Darkened mirrors have been used for the arts as well as the dark arts.
In the late 18th century the growing popular aesthetic movement was Picturesque. Begun in the late Renaissance, the idea of picturesque art gained traction through the writings of English artist & cleric William Gilpin. Picturesque was a balance between the beautiful and the sublime, between the attractive and the dangerous, between the gentle and the powerful. It made artists & audiences reevaluate how they saw nature.
In western art, landscapes had generally been just the background to something else – you could have a landscape but it was being covered by the subject of the painting in the foreground. It wasn’t until the picturesque movement that landscape paintings became celebrated in their own right.
One artist that Gilpin praised for his picturesque work was 17th century French painter Claude Lorrain. The paintings of Lorrain frequently featured landscapes dotted with small people, unfinished/crumbling classical buildings and natural settings. His quality of soft light became of particular interest to the picturesque movement, a movement that took shape nearly a century after Claude’s death in 1682.
To help an artist create landscapes similar to Lorrain, and thereby create a picturesque work of art, one could look to (and at) a Claude glass. A Claude glass (named for Lorrain although there is no indication he ever used anything like it) is a dark convex mirror that can simplify the tonal range of colors of whatever is being reflected in it. Gilpin advocated the use of the Claude glass by saying it would “… give the object of nature a soft, mellow tinge like the colouring of that Master”.
The Claude glass was a popular tool among late 18th century landscape painters who would turn their back to the landscape they wanted to paint, open the mirror facing it backwards towards the landscape, and then paint from what they saw in the mirror. The Claude glass was also being used by wealthy tourists of England as a sort of augmented reality tool to filter the world around them.
This led to ridicule as these tourists showed up to take in nature by turning their backs to it and opening a mirror. By the early 19th century the Claude glass largely fell out of fashion but you can still find them here and there. The Desert View Watchtower at the Grand Canyon has a few installed in the tower to view the canyon, and you sometimes find them as art installations in arboretums and nature preserves.
Scrying (sung like Roy Orbison’s Crying)
While the darkened surface of the Claude glass allowed a person to look back (literally), in divination a dark mirror allows you to look forward. Scrying is the magical act of gazing into a reflective / luminescent surface (a crystal ball, water, fire, a mirror, etc) with the intention of clairvoyantly gaining knowledge.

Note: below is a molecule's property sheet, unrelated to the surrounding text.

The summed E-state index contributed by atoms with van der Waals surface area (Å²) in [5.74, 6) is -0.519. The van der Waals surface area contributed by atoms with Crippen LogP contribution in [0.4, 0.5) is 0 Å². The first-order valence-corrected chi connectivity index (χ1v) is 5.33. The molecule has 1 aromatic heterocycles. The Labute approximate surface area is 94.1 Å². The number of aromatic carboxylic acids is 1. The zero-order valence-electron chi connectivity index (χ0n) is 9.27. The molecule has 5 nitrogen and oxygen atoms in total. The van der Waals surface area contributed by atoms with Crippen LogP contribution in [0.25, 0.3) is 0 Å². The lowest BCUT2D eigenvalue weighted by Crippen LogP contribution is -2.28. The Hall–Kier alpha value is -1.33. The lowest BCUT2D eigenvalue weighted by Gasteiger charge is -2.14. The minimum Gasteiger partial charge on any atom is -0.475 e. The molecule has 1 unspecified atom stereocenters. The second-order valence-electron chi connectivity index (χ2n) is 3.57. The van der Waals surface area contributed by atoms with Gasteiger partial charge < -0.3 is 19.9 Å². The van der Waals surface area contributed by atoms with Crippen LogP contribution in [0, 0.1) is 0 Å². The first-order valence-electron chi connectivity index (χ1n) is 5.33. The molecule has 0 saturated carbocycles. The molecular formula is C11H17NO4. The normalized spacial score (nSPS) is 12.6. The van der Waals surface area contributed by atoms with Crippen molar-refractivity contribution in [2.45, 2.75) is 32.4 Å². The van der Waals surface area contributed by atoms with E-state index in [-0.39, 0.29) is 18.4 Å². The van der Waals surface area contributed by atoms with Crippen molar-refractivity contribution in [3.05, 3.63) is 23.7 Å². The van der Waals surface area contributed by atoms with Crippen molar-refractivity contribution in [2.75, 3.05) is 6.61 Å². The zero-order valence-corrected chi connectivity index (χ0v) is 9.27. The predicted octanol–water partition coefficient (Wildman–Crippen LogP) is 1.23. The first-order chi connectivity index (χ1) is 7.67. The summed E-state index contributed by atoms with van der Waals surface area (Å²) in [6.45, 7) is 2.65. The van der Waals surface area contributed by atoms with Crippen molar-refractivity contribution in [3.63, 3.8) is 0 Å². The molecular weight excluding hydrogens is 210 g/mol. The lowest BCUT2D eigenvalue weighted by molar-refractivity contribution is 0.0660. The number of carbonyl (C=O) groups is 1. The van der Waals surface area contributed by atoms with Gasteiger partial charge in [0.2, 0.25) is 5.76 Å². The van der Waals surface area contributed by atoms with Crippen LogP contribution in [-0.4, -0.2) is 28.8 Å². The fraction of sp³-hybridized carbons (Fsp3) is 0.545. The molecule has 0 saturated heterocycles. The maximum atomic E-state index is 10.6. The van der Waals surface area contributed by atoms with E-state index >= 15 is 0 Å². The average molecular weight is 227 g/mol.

Scrying, in various forms, has existed in cultures around the world over thousands of years. Ancient Egyptians had young boys look into vases filled with oil to seek divine knowledge. The Oracle of Delphi would stare into a dish of Kassotis spring water. In Persian mythology the cup of Jamshid was used to see all seven heavens of the universe. John Dee used a crystal ball as well as polished obsidian to try and acquire esoteric knowledge (both objects are now in the British Museum, but of questionable provenance). Even Joseph Smith claimed to look at magical “seer stones” to receive special information from God before founding Mormonism.
Water scrying was popular before the widespread availability of mirrors. Nostradamus used water scrying to see visions and make predictions about the future. While the accuracy of Nostradamus’s predictions is questionable, nobody can deny he stared at a bowl of water.
Black mirrors are used to see visions instead of reflections. The back of the glass is coated in black instead of an ordinary mirror’s reflective silver. The darkened surface allows one to stare into the mirror while little of the surrounding environment is reflected. That said there is a difference of opinion on whether you should be able to see your face or not. In either case, like someone about to go on a psychedelic drug trip, the set & setting of a scrying experience makes a difference – a darkened room, a candle / candles, maybe some incense, and a way to record your visions. With eyes of soft focus one looks into the black mirror and hopes to gain mystical knowledge.
Like astrology or other forms of divination, scrying has absolutely no merit as a way to learn about the future. Staring at a black mirror is not magical. However, the act of sitting in quiet reflection for an extended period of time (ie. meditation), alone with your thoughts, can prove beneficial psychologically, if not psychically.